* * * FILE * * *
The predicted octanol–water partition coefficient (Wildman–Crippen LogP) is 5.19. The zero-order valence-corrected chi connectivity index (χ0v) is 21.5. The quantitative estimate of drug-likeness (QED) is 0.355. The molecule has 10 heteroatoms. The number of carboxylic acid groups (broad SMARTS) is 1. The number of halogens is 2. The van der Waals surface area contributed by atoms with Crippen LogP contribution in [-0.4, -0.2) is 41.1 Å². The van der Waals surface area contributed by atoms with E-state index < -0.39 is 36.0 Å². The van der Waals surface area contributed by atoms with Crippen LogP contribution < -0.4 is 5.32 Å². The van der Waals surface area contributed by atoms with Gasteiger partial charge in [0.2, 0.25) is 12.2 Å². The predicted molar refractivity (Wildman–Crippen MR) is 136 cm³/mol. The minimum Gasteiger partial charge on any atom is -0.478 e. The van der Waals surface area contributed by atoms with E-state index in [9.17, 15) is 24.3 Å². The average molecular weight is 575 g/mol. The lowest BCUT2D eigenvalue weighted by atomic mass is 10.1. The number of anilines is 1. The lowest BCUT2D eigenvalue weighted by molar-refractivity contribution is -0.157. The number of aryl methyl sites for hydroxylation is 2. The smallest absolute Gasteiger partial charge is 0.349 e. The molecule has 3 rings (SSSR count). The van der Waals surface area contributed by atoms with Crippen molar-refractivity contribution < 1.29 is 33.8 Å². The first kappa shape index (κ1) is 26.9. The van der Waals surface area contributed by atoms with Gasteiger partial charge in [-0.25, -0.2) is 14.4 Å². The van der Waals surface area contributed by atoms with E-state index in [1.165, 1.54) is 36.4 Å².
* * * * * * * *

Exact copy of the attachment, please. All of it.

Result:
The predicted octanol–water partition coefficient (Wildman–Crippen LogP) is 5.19. The zero-order valence-corrected chi connectivity index (χ0v) is 21.5. The quantitative estimate of drug-likeness (QED) is 0.355. The molecule has 10 heteroatoms. The number of carboxylic acid groups (broad SMARTS) is 1. The number of halogens is 2. The van der Waals surface area contributed by atoms with Crippen LogP contribution in [-0.4, -0.2) is 41.1 Å². The van der Waals surface area contributed by atoms with E-state index < -0.39 is 36.0 Å². The van der Waals surface area contributed by atoms with Crippen LogP contribution < -0.4 is 5.32 Å². The van der Waals surface area contributed by atoms with Gasteiger partial charge in [0.2, 0.25) is 12.2 Å². The predicted molar refractivity (Wildman–Crippen MR) is 136 cm³/mol. The minimum Gasteiger partial charge on any atom is -0.478 e. The van der Waals surface area contributed by atoms with E-state index in [9.17, 15) is 24.3 Å². The average molecular weight is 575 g/mol. The lowest BCUT2D eigenvalue weighted by atomic mass is 10.1. The number of anilines is 1. The lowest BCUT2D eigenvalue weighted by molar-refractivity contribution is -0.157. The number of aryl methyl sites for hydroxylation is 2. The smallest absolute Gasteiger partial charge is 0.349 e. The molecule has 3 rings (SSSR count). The van der Waals surface area contributed by atoms with Crippen molar-refractivity contribution < 1.29 is 33.8 Å². The first kappa shape index (κ1) is 26.9. The van der Waals surface area contributed by atoms with Gasteiger partial charge in [-0.25, -0.2) is 14.4 Å². The van der Waals surface area contributed by atoms with E-state index in [1.165, 1.54) is 36.4 Å².